Genus Brachythemis Brauer, 1868
- scientific: Cacergates Kirby, 1889 [leucosticta]; Zonothrasys Karsch, 1890 [partitus = lacustris]; Termitophorba FÃ¶rster, 1906 [rufina = lacustris]
Type species: Libellula contaminata Fabricius, 1793
Besides four African species, there are single species in the Middle East and tropical Asia. All species favour exposed, standing or slow-flowing water, generally with bare banks, often perch on the ground, and are most active towards the end of the day. They are fairly small (hindwing 21-28 mm) and stocky, with pale pterostigmas darkened at their distal ends. The African species are easily separated into two pairs (coloration characters used in identification apply to mature males). Although B. lacustris does occur on lake beaches as its name suggests, it mostly inhabits rivers, often assembling in large groups on vegetation overhanging the water. Mature males are entirely red with the basal two-fifths of the wings deep amber. They may be confused with Trithemis kirbyi, but are much stockier with larger and paler pterostigmas. B. wilsoni is larger and has less uniform and extensive wing markings. Immature B. lacustris males with partly developed wing markings are similar, but B. wilsoni prefers marshy streams and backwaters. Records are scattered across the Sahel from northern Uganda and South Sudan to western Africa, with an isolated population in northern Botswana and north-eastern Namibia. B. leucosticta and B. impartita were only recently distinguished and overlap from Lake Victoria and Ethiopia to Senegal. Mature males of both have dark brown bodies and wing-bands. Tenerals have clear wings and yellowish bodies marked black. However, wing bands develop rapidly in B. impartita and unbanded males are thus rarely seen, unlike in B. leucosticta. Banding is also prevalent in B. impartita females, but uncommon in B. leucosticta. B. impartita may favour more sandy (vs. muddy) larval habitats and be on the wing more in the wet season, but definitive proof of ecological segregation is still lacking. Behaving rather like Cattle Egrets, both species follow larger mammals (including humans), flying low and catching disturbed insects. [Adapted from Dijkstra & Clausnitzer 2014]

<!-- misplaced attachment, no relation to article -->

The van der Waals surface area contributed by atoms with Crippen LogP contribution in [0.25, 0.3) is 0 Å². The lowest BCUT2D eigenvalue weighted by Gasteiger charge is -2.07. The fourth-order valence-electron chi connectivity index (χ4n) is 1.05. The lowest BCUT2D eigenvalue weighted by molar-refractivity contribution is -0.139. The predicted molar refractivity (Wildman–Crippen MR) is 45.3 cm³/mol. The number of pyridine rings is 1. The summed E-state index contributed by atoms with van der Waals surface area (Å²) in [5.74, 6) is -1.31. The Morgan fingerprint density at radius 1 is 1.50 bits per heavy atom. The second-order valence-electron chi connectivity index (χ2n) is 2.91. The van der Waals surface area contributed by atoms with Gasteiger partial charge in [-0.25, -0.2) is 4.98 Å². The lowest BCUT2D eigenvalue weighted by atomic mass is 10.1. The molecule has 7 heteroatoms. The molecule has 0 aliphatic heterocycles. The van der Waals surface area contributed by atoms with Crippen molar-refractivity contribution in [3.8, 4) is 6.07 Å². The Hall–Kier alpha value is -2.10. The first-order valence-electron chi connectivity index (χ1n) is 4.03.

Male of genus is similar to Parazyxomma by (a) hindlobe of prothorax small, roughly semicircular and widest at base (dorsal view), apex often pressed downwards (lateral view), its border with short hairs and at most a few longer hairs; (b) Pt in both wings of similar size; (c) subtriangle distinctly closed, of 1-3 cells; (d) anal loop closed before wing border; (e) 7½-9½ Ax in Fw, only rarely 10½; (f) wings with maturity usually either with much orange at base or with brown postnodal bands; (g) S4 with transverse ridge of similar strength as that on S3 and lateral carina S4. However, differs by (1) relatively smaller size, Hw 21-28 mm; (2) eyes not notably large, touching over distance about equal to length of vertex; (3) Fw triangle and subtriangle of 1-2 cells; (4) tip of anal loop does not reach posterior wing border. [Adapted from Dijkstra & Clausnitzer 2014]
Map citation: Clausnitzer, V., K.-D.B. Dijkstra, R. Koch, J.-P. Boudot, W.R.T. Darwall, J. Kipping, B. Samraoui, M.J. Samways, J.P. Simaika & F. Suhling, 2012. Focus on African Freshwaters: hotspots of dragonfly diversity and conservation concern. Frontiers in Ecology and the Environment 10: 129-134.
- Dijkstra, K.-D.B, and Clausnitzer, V. (2014). The Dragonflies and Damselflies of Eastern Africa: handbook for all Odonata from Sudan to Zimbabwe. Studies in Afrotropical Zoology, 298, 1-264.
- Ris, F. (1921). The Odonata or Dragonflies of South Africa. Annals South African Museum, XVIII, 245-452. [PDF file]
- Pinhey, E.C.G. (1961). Dragonflies (Odonata) of Central Africa. Occasional Papers Rhodes-Livingstone Museum, 14, 1-97. [PDF file]
- Schouteden, H. (1934). Annales Musee Congo belge Zoologie 3 Section 2, 3, 1-84. [PDF file]
Citation: Dijkstra, K.-D.B (editor). African Dragonflies and Damselflies Online. http://addo.adu.org.za/ [2023-12-11].